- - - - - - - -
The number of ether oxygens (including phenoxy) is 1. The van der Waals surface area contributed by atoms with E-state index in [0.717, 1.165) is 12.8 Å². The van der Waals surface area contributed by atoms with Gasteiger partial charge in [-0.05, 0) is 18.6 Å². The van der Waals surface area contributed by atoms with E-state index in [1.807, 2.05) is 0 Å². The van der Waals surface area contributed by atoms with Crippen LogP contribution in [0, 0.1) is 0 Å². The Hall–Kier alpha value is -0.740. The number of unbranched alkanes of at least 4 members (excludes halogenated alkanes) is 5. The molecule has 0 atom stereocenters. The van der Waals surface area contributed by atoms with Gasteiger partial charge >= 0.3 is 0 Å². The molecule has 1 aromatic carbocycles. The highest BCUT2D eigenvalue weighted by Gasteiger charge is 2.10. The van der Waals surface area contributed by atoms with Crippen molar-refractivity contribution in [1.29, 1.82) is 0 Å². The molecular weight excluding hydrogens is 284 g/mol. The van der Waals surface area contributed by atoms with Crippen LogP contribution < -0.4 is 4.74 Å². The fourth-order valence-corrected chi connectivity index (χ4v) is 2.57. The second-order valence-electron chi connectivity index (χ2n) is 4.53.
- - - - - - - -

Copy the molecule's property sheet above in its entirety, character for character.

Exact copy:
The number of ether oxygens (including phenoxy) is 1. The van der Waals surface area contributed by atoms with E-state index in [0.717, 1.165) is 12.8 Å². The van der Waals surface area contributed by atoms with Gasteiger partial charge in [-0.05, 0) is 18.6 Å². The van der Waals surface area contributed by atoms with E-state index in [1.807, 2.05) is 0 Å². The van der Waals surface area contributed by atoms with Crippen LogP contribution in [0, 0.1) is 0 Å². The Hall–Kier alpha value is -0.740. The number of unbranched alkanes of at least 4 members (excludes halogenated alkanes) is 5. The molecule has 0 atom stereocenters. The van der Waals surface area contributed by atoms with Gasteiger partial charge >= 0.3 is 0 Å². The molecule has 1 aromatic carbocycles. The highest BCUT2D eigenvalue weighted by Gasteiger charge is 2.10. The van der Waals surface area contributed by atoms with Crippen molar-refractivity contribution in [1.29, 1.82) is 0 Å². The molecular weight excluding hydrogens is 284 g/mol. The van der Waals surface area contributed by atoms with Crippen LogP contribution < -0.4 is 4.74 Å². The fourth-order valence-corrected chi connectivity index (χ4v) is 2.57. The second-order valence-electron chi connectivity index (χ2n) is 4.53.